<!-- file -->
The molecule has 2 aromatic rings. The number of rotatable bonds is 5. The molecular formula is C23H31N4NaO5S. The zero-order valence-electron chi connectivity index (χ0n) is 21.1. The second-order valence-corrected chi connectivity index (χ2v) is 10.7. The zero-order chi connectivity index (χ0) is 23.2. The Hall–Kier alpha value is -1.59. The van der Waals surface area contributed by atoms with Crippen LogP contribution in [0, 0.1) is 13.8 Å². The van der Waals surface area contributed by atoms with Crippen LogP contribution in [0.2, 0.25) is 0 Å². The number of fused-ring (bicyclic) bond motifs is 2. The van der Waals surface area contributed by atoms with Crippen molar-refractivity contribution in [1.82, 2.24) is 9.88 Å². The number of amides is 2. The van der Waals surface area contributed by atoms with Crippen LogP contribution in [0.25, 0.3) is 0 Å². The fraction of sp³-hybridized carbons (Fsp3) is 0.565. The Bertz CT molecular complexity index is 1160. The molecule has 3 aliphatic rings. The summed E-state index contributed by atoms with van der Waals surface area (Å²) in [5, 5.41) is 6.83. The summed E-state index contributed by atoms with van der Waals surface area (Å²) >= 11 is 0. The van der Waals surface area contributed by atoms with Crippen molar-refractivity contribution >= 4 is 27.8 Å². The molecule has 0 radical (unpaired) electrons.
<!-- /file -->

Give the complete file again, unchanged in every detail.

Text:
The molecule has 2 aromatic rings. The number of rotatable bonds is 5. The molecular formula is C23H31N4NaO5S. The zero-order valence-electron chi connectivity index (χ0n) is 21.1. The second-order valence-corrected chi connectivity index (χ2v) is 10.7. The zero-order chi connectivity index (χ0) is 23.2. The Hall–Kier alpha value is -1.59. The van der Waals surface area contributed by atoms with Crippen LogP contribution in [0, 0.1) is 13.8 Å². The van der Waals surface area contributed by atoms with Crippen LogP contribution in [0.2, 0.25) is 0 Å². The number of fused-ring (bicyclic) bond motifs is 2. The van der Waals surface area contributed by atoms with Crippen molar-refractivity contribution in [1.82, 2.24) is 9.88 Å². The number of amides is 2. The van der Waals surface area contributed by atoms with Crippen LogP contribution in [0.25, 0.3) is 0 Å². The fraction of sp³-hybridized carbons (Fsp3) is 0.565. The Bertz CT molecular complexity index is 1160. The molecule has 3 aliphatic rings. The summed E-state index contributed by atoms with van der Waals surface area (Å²) in [5, 5.41) is 6.83. The summed E-state index contributed by atoms with van der Waals surface area (Å²) >= 11 is 0. The van der Waals surface area contributed by atoms with Crippen molar-refractivity contribution >= 4 is 27.8 Å². The molecule has 0 radical (unpaired) electrons.